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The Oxford History of the Novel in EnglishVolume 9: The World Novel in English to 1950$
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Ralph Crane, Jane Stafford, and Mark Williams

Print publication date: 2016

Print ISBN-13: 9780199609932

Published to Oxford Scholarship Online: June 2018

DOI: 10.1093/oso/9780199609932.001.0001

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The Novel in English in the Caribbean to 1950

The Novel in English in the Caribbean to 1950

(p.115) 6 The Novel in English in the Caribbean to 1950
The Oxford History of the Novel in English

Leah Rosenberg

Oxford University Press

This chapter explores English-language novels in the Caribbean. The West Indian novel was seen as a post-Second World War literary phenomenon, the creation of male authors who, born in Britain's Caribbean colonies, began arriving in England in the 1950s as part of a larger wave of Caribbean immigrants. Despite the diverse origins and perspectives of the Anglophone Caribbean's many writers, several dominant themes emerge. West Indian novels comprised a spectrum of direct, indirect, partial, and unwitting deviations from and challenges to English literary genres and ideologies. Novelists were particularly engaged with the ideologies of race and domesticity and the closely linked genre of romance. Nearly all West Indian novels of the nineteenth century were romances featuring elite West Indian heroes who excelled their English counterparts in domestic and civic virtue, while the twentieth century saw the emergence of literature that so revelled in social and sexual disorder that it constituted anti-romance.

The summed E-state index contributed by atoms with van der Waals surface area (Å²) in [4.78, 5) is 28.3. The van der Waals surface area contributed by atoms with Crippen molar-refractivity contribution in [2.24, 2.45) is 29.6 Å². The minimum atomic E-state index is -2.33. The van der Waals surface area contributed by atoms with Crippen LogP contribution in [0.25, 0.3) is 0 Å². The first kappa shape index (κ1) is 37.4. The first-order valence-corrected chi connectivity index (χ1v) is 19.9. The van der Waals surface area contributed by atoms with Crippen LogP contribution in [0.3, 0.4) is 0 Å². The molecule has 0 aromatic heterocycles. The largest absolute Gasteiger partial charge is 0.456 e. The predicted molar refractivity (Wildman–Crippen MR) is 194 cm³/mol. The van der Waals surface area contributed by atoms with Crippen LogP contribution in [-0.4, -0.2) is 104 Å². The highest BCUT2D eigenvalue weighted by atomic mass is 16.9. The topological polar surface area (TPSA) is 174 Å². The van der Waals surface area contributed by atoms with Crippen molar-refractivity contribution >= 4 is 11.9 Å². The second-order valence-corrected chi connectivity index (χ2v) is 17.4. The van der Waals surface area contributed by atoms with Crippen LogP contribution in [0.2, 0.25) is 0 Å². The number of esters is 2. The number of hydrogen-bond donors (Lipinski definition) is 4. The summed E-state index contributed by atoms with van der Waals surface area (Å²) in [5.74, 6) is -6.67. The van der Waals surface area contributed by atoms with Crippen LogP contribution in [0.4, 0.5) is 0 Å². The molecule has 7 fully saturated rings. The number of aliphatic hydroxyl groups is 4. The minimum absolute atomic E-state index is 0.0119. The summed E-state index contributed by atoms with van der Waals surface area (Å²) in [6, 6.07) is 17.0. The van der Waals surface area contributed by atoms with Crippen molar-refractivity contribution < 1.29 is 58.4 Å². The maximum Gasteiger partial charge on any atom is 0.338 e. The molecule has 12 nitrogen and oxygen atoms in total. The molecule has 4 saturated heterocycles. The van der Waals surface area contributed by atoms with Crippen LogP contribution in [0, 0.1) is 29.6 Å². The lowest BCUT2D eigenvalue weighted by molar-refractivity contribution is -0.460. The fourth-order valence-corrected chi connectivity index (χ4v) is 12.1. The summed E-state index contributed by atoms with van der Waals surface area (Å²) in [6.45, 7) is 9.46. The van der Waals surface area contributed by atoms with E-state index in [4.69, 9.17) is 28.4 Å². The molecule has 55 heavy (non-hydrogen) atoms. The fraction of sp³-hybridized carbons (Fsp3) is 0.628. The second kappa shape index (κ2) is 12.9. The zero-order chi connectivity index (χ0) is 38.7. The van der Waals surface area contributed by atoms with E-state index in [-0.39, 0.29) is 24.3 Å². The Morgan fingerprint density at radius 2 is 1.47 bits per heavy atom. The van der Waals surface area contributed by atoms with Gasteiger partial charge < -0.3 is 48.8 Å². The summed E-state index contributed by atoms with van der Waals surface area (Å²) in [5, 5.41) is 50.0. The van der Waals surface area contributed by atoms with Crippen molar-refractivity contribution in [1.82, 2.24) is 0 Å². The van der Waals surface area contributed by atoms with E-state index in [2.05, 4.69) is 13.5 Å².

Keywords:   English-language novels, West Indian novels, Caribbean writers, Anglophone Caribbean, race, domesticity, romance, anti-romance

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